Here are some photos from my construction project of a miniature fireplace. It’s made out of balsa wood, foam board, heavy kraft paper, and illustration board (which is versatile stuff). It’s painted with acrylics, and the “marble” mantle top is illustration board, painted and then glazed. The figurine of the running deer was a different plastic miniature which I painted white and attached to a balsa base– I didn’t sculpt it.  😉

Prize giveaway: pocket watch pendants!

Hi all! Inspired by the Etsy seller whose merchandise I previously blogged about here, I decided to make a few “Christie text” pieces of my own. I offer two samples here for a prize giveaway– a 24″ ball chain necklace with a magnetic-opening, glass-faced pocket watch pendant, and a small pocket watch key fob. Both feature text from pages of a real vintage Poirot novel (sorry, book purists). The larger pendant measures about 1 3/4″, by the diameter of the silver circle, and I’m including a few charms that you can keep in or take out as you like– a key, a tiny enameled moustache, and five faceted emerald beads. The text of the key chain pendant is covered with a protective acrylic dome. The winner gets BOTH. Fun!

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To enter this prize giveaway, all you have to do is share one of your favorite Poirot photos, here or on Twitter (in reply to contest tweet). Do this any way you like, even if you can only link to one you find online. It can be from the television series or something else– artwork, an original Christie cover, Albert Finney, whatever you’d like. Next Saturday, I will draw a name at random from the entries. You’ve got one week!

Good luck!  🙂

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Grow a moustache… win a painting…?

Another Monday, another chance to win this miniature framed painting:

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This time it’s easy… all you have to do is reply to my contest Tweet on Twitter with a photo of yourself… having grown a moustache.    🙂   The manner of moustache is up to you: real, fake, digital, artistic, bizarre, WHATEVER. One entry per person, and on Friday I’ll pull a name out of a hat. I want to see plenty of facial symmetry, people!!  🙂

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The Adventure of the Cheap Flat… random thoughts, and a giveaway!

Some assorted musings about the episode The Adventure of the Cheap Flat…

*  When he’s working with his friend, Poirot seems to be eternally useless at inconspicuous burgling, whereas Hastings is awkward but ultimately successful– see The Veiled Lady and Wasps’ Nest for confirmation. On his own, Poirot has more subtlety!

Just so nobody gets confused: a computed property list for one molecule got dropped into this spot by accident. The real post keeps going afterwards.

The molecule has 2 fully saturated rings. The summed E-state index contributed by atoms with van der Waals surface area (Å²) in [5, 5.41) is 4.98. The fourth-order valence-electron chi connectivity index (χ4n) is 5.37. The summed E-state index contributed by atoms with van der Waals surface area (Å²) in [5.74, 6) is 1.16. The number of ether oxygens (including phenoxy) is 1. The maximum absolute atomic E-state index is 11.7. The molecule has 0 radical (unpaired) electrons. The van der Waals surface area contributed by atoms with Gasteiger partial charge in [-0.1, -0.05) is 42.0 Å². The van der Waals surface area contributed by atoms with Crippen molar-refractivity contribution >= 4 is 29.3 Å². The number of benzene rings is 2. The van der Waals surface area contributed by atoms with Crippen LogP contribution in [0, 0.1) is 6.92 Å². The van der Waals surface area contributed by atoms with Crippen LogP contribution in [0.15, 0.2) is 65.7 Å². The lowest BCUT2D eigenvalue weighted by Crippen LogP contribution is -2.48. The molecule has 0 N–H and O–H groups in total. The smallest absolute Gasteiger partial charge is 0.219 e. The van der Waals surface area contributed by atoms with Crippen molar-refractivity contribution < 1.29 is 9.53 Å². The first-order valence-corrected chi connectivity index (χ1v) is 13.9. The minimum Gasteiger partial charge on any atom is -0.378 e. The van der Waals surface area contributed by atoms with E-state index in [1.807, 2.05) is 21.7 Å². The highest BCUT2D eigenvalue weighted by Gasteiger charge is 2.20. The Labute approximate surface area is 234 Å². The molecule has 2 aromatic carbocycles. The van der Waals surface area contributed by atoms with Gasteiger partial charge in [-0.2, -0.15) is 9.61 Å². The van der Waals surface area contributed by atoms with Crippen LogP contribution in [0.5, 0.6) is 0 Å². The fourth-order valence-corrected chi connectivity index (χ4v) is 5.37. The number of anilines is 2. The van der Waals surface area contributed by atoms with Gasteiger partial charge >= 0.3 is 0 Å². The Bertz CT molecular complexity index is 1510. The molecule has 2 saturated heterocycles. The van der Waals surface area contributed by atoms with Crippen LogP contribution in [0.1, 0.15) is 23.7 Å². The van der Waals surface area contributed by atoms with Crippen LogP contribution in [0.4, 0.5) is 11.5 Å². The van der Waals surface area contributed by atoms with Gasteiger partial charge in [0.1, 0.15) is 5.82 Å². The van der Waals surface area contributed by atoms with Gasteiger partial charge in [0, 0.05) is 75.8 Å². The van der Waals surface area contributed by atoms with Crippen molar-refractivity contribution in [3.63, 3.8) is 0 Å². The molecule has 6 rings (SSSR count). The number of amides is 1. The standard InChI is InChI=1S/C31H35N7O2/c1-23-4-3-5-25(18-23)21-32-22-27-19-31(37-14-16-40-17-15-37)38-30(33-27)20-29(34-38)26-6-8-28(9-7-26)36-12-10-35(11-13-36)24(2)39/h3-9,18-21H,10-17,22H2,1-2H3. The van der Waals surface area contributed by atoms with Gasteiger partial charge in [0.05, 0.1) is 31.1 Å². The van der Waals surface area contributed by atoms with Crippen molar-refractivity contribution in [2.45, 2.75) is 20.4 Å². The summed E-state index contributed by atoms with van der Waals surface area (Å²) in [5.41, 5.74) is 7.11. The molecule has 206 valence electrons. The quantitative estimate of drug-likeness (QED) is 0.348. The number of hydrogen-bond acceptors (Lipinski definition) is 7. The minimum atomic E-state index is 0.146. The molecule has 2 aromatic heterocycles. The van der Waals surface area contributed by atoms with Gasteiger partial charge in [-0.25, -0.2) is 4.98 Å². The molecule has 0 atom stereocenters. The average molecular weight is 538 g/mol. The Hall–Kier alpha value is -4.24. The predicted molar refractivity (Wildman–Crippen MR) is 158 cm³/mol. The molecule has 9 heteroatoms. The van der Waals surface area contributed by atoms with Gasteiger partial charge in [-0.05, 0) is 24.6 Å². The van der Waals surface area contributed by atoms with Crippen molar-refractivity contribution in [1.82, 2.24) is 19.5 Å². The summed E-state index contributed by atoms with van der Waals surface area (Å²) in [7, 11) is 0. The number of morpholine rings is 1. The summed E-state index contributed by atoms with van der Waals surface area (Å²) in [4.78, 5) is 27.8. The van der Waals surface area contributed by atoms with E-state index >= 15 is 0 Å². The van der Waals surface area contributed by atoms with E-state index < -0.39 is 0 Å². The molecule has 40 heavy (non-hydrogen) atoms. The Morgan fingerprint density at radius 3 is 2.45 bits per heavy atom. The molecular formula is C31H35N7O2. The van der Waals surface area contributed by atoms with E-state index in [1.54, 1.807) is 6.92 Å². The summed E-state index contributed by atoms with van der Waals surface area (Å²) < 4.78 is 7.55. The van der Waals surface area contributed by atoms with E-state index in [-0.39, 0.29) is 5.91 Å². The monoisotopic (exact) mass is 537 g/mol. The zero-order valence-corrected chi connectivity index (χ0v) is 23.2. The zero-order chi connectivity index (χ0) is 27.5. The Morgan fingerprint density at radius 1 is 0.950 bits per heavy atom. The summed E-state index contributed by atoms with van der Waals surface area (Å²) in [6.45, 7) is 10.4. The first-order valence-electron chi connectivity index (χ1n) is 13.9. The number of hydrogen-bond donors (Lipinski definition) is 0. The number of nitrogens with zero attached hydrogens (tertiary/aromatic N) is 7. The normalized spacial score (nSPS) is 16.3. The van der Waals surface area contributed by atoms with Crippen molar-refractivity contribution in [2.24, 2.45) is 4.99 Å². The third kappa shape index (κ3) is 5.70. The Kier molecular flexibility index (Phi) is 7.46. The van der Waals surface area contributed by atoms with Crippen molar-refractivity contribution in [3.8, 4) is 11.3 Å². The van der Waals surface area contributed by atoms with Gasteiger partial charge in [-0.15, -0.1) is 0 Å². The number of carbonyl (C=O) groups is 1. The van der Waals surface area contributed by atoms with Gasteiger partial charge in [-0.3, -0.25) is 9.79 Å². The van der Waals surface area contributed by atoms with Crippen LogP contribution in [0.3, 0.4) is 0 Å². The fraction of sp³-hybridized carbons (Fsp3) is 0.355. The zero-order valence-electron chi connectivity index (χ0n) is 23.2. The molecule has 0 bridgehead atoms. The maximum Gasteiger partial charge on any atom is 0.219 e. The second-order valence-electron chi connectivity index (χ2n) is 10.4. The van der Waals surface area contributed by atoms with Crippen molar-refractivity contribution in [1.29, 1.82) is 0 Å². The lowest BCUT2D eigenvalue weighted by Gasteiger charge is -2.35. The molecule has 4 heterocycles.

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*  I do have a few little script quibbles. The overblown American stereotypes I find annoying. (And football metaphors along with everything else… really?) Also, the alteration of the plot for television makes Poirot to spot the Italian-American outside the block of flats for some time before the man enters the building at night. Great for dramatic tension, sure, but since he knows the guy’s purpose, WHY doesn’t Poirot just approach this man in daylight and explain everything in advance, rather than waiting for him to break into the flat and risking someone getting knifed?? I know the blasted little man wants to be dramatic and all, but really! In the book, he knows the “swarthy stranger” has been asking about the tenants but doesn’t know where the Italian is in advance, so he has to wait until the man breaks into the Robinsons’ to apprehend him and explain things. And the story flows naturally from there. Television-Hastings really deserves the chance to give Poirot a smack upside the head for all this…

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*  When you have an assortment of nerdy interests, you find strange and unlikely overlaps between them everywhere. For me, I watch The Adventure of the Cheap Flat and I think of George Harrison. The “Night Club Music” in the episode in question is credited to one Neil Richardson. Presumably this includes the music we hear at about the 26-minute mark, when Poirot visits The Black Cat to interview the crooked Bernie Cole. As he wanders through the nightclub, the jazzy riff puts a song into mind by George Harrison called “Not Guilty”—  originally written and recorded, though not originally released, with the Beatles.

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The night club music has this riff of F#-D-C#DAC# that reminds me awfully of the similar E-G-AGDB riff in “Not Guilty.” It’s not plagiarizingly similar or anything… but I just can’t not think of it… and it’s just really funny that the title of the other song is “Not Guilty.”   😉  Offhand I can’t think of any other cute and clever connections between the Poirot universe and George Harrison himself, other than perhaps the fact that one of Suchet’s earliest film roles was The Missionary, with Maggie Smith, and a Handmade Films production. Harrison founded the company in the late ’70s, the same year in fact that he was recording “Not Guilty” for his well-received self-titled album.

*  Okay, now we come to the giveaway. Since today’s post is about Cheap Flat, I’ll be offering this miniature painting in a cute little black wood frame to the winner. The canvas itself is 2.5″x3.5″ and the frame makes it just a little bigger. The scene is from this episode, the moment when Poirot is explaining to a bewildered Hastings that he aims to take a flat in the same building as the Robinsons. ***UPDATE***: No winners were forthcoming this week, so a new contest to win this painting is up at this post here.